Eastern Tide

Eastern TideThe Archipelago Is Still Plagued By Dragons And Its Peoples Live In Terror Of Their Coming Kheda, Risala, And Velindre Chase Rumors Of A Water Dragon, As They Alone Have Gathered Secrets Of How To Repel These Fearsome Beasts Yet This Has Won Them No Friends As They Are Forced To Travel Incognito, Their Lives At Risk The Delicate Political Balance Of The Islands Teeters As Rival Factions Spar And Warfare Threatens Kheda Is Reluctantly Drawn Into The Fray As His Dragon Fighting Powers Become A Powerful Political Tool But He And His Companions Are Tainted By The Suspicion Of Forbidden Magic This Not Only Places Them In Great Danger But Also Has Wider Implications For The Power Structure Of The Islands Kheda S Contact With Northern Magic Has Caused Him To Doubt The Very Foundations Of His People S Ancient Beliefs, Placing His Future As A Warlord In Doubt And The Making The Succession Of His Realm A Dark And Bloody Question The Archipelago Was First Established In McKenna S Previous Series The Tales Of Einarinn

Juliet E McKenna is a British fantasy author living in the Cotswolds, UK Loving history, myth and other worlds since she first learned to read, she has written fifteen epic fantasy novels, from The Thief s Gamble which began The Tales of Einarinn in 1999, to Defiant Peaks concluding The Hadrumal Crisis trilogy Her new novel August 2019 is her second modern fantasy rooted in the ancient myths a

❮Epub❯ ➜ Eastern Tide ➛ Author Juliet E. McKenna – Stockbag.info
  • Paperback
  • 608 pages
  • Eastern Tide
  • Juliet E. McKenna
  • English
  • 19 December 2017
  • 9781841493770

10 thoughts on “Eastern Tide

  1. says:

    There s not much that s new in the final chapter of this series, however McKenna works hard to ensure readers will see it through Without any preamble the central characters are found engaging another dragon The early action sequence sets the scene for a dragon filled final chapter, in which power struggles come to a head between man and beast, as well as a clash between kingdoms What sounds like an epic end to the series is marred by a complicated series of political wranglings and redundant filler McKenna s action sequences are well detailed and vividly written, fortunately enough to carry the attention, although the end is a welcome relief The Compass series offer a fresh scenario and that alone ensures they are a recommended read, although McKenna s style is not emotive or creative enough to stand tall alongside the fantasy greats.

  2. says:

    An unexpected but very satisfying conclusion to a tale of interwoven cultures.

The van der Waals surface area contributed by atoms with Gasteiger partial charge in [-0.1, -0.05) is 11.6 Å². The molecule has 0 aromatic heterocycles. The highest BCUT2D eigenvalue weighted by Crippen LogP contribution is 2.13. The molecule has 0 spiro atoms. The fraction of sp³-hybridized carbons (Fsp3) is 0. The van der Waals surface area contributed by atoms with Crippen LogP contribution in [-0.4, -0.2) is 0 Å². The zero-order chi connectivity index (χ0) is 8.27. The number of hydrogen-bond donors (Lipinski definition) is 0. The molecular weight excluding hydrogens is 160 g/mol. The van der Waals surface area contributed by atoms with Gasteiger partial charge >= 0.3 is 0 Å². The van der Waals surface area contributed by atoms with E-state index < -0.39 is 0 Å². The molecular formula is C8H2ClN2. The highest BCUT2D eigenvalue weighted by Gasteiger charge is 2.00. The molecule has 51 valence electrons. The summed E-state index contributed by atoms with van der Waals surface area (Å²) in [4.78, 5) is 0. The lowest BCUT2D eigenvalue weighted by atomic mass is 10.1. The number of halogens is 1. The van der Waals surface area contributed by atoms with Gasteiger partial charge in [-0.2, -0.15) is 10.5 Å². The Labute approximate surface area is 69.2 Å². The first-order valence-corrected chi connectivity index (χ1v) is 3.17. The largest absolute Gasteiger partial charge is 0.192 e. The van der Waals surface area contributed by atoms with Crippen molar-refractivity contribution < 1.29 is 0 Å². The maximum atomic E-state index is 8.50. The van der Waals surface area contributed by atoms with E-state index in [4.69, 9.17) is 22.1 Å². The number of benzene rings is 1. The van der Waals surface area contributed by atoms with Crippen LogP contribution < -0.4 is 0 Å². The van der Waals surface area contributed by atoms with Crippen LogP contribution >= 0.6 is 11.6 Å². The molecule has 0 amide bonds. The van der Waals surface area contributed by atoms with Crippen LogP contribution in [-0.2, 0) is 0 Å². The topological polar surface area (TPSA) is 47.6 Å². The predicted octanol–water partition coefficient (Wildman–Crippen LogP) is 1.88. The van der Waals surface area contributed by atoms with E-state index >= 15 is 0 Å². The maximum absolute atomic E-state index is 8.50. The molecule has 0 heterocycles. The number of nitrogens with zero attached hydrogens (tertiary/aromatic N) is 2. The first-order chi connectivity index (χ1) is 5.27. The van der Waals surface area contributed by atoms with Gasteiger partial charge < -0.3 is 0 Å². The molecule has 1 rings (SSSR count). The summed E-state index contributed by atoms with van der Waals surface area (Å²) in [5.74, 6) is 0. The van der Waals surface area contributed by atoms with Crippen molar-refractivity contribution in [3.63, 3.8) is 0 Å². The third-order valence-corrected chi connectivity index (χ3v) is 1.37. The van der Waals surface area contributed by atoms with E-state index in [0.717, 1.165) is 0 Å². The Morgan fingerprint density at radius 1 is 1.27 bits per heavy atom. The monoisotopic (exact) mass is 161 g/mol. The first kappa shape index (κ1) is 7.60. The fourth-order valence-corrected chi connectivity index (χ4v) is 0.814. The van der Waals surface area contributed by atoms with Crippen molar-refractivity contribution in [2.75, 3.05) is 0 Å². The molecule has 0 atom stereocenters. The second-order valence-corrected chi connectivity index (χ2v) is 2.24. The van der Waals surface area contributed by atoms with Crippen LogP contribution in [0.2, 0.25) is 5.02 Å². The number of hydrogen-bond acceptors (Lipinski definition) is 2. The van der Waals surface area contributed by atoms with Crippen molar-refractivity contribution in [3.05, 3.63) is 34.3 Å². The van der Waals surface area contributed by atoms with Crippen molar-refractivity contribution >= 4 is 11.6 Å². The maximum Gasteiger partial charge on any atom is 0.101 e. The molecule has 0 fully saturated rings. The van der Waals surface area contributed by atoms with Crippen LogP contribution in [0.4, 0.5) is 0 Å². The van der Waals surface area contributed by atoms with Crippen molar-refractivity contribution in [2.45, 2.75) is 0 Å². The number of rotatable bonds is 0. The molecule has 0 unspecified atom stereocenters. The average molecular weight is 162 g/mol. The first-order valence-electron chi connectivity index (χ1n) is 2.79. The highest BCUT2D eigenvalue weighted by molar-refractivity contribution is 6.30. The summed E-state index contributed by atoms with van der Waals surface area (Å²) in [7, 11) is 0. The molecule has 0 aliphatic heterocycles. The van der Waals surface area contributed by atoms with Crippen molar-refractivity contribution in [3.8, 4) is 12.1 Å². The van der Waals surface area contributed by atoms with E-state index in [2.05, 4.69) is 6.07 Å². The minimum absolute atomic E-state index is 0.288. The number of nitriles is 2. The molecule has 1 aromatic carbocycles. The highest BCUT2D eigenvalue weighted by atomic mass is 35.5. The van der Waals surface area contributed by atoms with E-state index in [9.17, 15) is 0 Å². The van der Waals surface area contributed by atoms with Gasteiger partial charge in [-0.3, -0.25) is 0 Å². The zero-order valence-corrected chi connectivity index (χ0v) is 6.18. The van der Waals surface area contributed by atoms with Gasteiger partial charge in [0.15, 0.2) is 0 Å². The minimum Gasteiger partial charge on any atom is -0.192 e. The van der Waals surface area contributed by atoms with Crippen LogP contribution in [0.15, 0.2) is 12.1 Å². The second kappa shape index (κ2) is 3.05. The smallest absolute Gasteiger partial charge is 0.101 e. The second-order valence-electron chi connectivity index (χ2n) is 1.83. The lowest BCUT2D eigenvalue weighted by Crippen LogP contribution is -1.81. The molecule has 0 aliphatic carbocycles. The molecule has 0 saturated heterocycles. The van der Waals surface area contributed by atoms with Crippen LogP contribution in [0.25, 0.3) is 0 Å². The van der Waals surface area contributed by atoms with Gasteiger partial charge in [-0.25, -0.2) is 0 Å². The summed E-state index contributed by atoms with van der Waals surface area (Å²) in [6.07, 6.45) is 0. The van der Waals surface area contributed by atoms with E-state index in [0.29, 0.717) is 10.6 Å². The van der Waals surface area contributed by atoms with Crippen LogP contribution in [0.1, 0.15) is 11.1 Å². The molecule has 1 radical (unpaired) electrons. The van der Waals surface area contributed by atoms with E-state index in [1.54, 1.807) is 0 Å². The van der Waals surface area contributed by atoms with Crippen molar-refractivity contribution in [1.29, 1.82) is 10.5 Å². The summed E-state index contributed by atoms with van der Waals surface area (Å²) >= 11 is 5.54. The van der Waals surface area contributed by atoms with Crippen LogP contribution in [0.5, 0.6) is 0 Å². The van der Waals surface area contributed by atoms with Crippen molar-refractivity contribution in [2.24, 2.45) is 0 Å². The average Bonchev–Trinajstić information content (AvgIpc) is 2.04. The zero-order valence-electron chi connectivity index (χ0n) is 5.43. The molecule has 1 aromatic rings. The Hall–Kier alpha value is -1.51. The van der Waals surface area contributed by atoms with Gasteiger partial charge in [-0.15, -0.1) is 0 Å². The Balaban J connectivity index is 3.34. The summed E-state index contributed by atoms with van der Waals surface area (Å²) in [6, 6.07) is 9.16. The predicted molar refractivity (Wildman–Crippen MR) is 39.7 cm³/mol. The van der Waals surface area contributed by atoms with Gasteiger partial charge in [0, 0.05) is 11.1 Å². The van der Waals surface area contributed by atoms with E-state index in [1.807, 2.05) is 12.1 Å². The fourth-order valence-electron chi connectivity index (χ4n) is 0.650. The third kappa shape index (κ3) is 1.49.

3. says:

    I ve mentioned in the reviews for the other three books in this series that Juliet E McKenna has constructed the narratives in a certain manner to reflect the disruption caused to Kheda s ordered life At the end of the third book that pattern looked set to be overturned completely as Kheda lost all faith in the omens and auguries that are embedded in the Aldabreshin culture and here, at the start of the fourth and final book, McKenna leaves Kheda high and dry, in strange domains, battling dragons with magic while desperately wondering what s going on at home.McKenna s plot drives ahead to pick up nearly every loose thread that has been left dangling over the course of the series, everything tightly woven together into a brilliant attack on another warlord But McKenna s too great a writer to tie everything into a pat happy ending and she throws a few neat twists into Aldabreshin continuity, ensuring that even the characters Kheda left behind develop and grow out of his shadow.Life and politics in the Aldabreshin Archipelago are never anything less than amazingly brutal and yet it s a world that I really don t want to leave behind the trade, the houses, the islands are all described with a depth that brings the whole culture to life Spending time in the slightly traditional fantasy spaces of the northern continent almost feels like a waste of pages, although it s certainly pertinent to the plot.A wonderful reissue, and a fantastic conclusion to a series that really deserves to be shouted about a hell of a lot than it was when Orbit first published it Kudos to Wizard s Tower Press for bringing the Compass back to life

  4. says:

    An excellent conclusion to this series, full of tension, suspension, action, and emotion And a happy ending, too.

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